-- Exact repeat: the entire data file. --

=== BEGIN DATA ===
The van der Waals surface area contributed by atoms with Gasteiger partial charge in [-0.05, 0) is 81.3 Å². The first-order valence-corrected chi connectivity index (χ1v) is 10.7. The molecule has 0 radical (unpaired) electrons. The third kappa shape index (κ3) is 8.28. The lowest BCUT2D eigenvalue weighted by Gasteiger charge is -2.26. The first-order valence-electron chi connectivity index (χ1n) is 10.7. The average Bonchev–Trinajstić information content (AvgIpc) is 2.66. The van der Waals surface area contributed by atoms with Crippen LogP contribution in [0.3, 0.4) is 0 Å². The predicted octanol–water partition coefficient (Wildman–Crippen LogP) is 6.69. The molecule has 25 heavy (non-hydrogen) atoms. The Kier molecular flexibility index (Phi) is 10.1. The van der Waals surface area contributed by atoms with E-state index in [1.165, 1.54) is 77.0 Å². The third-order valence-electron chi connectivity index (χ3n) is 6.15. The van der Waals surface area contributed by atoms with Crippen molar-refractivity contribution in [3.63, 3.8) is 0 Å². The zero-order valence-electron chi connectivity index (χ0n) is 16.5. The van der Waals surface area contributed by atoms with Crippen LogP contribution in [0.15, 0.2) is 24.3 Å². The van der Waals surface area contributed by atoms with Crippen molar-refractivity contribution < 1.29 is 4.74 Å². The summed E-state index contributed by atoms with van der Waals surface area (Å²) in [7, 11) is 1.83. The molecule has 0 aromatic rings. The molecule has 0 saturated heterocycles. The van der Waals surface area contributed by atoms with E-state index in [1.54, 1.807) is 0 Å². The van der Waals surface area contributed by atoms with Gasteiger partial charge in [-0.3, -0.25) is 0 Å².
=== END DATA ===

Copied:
The van der Waals surface area contributed by atoms with Gasteiger partial charge in [-0.05, 0) is 81.3 Å². The first-order valence-corrected chi connectivity index (χ1v) is 10.7. The molecule has 0 radical (unpaired) electrons. The third kappa shape index (κ3) is 8.28. The lowest BCUT2D eigenvalue weighted by Gasteiger charge is -2.26. The first-order valence-electron chi connectivity index (χ1n) is 10.7. The average Bonchev–Trinajstić information content (AvgIpc) is 2.66. The van der Waals surface area contributed by atoms with Crippen LogP contribution in [0.3, 0.4) is 0 Å². The predicted octanol–water partition coefficient (Wildman–Crippen LogP) is 6.69. The molecule has 25 heavy (non-hydrogen) atoms. The Kier molecular flexibility index (Phi) is 10.1. The van der Waals surface area contributed by atoms with E-state index in [1.165, 1.54) is 77.0 Å². The third-order valence-electron chi connectivity index (χ3n) is 6.15. The van der Waals surface area contributed by atoms with Crippen molar-refractivity contribution in [3.63, 3.8) is 0 Å². The zero-order valence-electron chi connectivity index (χ0n) is 16.5. The van der Waals surface area contributed by atoms with Crippen LogP contribution in [0.15, 0.2) is 24.3 Å². The van der Waals surface area contributed by atoms with Crippen molar-refractivity contribution < 1.29 is 4.74 Å². The summed E-state index contributed by atoms with van der Waals surface area (Å²) in [7, 11) is 1.83. The molecule has 0 aromatic rings. The molecule has 0 saturated heterocycles. The van der Waals surface area contributed by atoms with E-state index in [1.54, 1.807) is 0 Å². The van der Waals surface area contributed by atoms with Gasteiger partial charge in [-0.3, -0.25) is 0 Å².